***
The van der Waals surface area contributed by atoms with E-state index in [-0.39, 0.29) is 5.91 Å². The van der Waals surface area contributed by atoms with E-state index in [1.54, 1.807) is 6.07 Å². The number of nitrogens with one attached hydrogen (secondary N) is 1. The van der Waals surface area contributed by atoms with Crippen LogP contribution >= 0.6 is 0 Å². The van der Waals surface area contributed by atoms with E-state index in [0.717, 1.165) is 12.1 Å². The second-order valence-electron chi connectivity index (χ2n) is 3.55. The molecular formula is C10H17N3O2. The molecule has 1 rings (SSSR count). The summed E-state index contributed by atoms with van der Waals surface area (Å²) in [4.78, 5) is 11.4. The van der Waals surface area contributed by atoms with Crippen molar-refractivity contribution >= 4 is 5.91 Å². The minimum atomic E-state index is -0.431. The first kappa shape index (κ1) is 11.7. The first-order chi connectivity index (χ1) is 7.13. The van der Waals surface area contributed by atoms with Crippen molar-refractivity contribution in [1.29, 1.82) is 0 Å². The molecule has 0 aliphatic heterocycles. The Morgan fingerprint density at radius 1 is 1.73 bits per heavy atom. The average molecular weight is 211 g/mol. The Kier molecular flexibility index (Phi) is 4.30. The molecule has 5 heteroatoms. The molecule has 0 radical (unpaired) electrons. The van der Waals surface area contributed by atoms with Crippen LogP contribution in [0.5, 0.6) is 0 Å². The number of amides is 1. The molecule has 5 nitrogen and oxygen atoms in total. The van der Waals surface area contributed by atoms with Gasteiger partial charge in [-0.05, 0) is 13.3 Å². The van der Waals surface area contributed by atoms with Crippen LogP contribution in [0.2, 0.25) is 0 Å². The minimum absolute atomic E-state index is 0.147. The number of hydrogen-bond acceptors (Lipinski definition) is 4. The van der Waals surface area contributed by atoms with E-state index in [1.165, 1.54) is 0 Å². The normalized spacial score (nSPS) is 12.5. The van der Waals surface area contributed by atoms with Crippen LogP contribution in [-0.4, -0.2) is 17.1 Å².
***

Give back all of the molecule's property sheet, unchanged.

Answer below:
The van der Waals surface area contributed by atoms with E-state index in [-0.39, 0.29) is 5.91 Å². The van der Waals surface area contributed by atoms with E-state index in [1.54, 1.807) is 6.07 Å². The number of nitrogens with one attached hydrogen (secondary N) is 1. The van der Waals surface area contributed by atoms with Crippen LogP contribution >= 0.6 is 0 Å². The van der Waals surface area contributed by atoms with E-state index in [0.717, 1.165) is 12.1 Å². The second-order valence-electron chi connectivity index (χ2n) is 3.55. The molecular formula is C10H17N3O2. The molecule has 1 rings (SSSR count). The summed E-state index contributed by atoms with van der Waals surface area (Å²) in [4.78, 5) is 11.4. The van der Waals surface area contributed by atoms with Crippen molar-refractivity contribution >= 4 is 5.91 Å². The minimum atomic E-state index is -0.431. The first kappa shape index (κ1) is 11.7. The first-order chi connectivity index (χ1) is 7.13. The van der Waals surface area contributed by atoms with Crippen molar-refractivity contribution in [1.29, 1.82) is 0 Å². The molecule has 0 aliphatic heterocycles. The Morgan fingerprint density at radius 1 is 1.73 bits per heavy atom. The average molecular weight is 211 g/mol. The Kier molecular flexibility index (Phi) is 4.30. The molecule has 5 heteroatoms. The molecule has 0 radical (unpaired) electrons. The van der Waals surface area contributed by atoms with Crippen LogP contribution in [0.5, 0.6) is 0 Å². The number of amides is 1. The molecule has 5 nitrogen and oxygen atoms in total. The van der Waals surface area contributed by atoms with Gasteiger partial charge in [-0.05, 0) is 13.3 Å². The van der Waals surface area contributed by atoms with Crippen LogP contribution in [0.2, 0.25) is 0 Å². The minimum absolute atomic E-state index is 0.147. The number of hydrogen-bond acceptors (Lipinski definition) is 4. The van der Waals surface area contributed by atoms with E-state index in [1.165, 1.54) is 0 Å². The normalized spacial score (nSPS) is 12.5. The van der Waals surface area contributed by atoms with Crippen LogP contribution in [-0.4, -0.2) is 17.1 Å².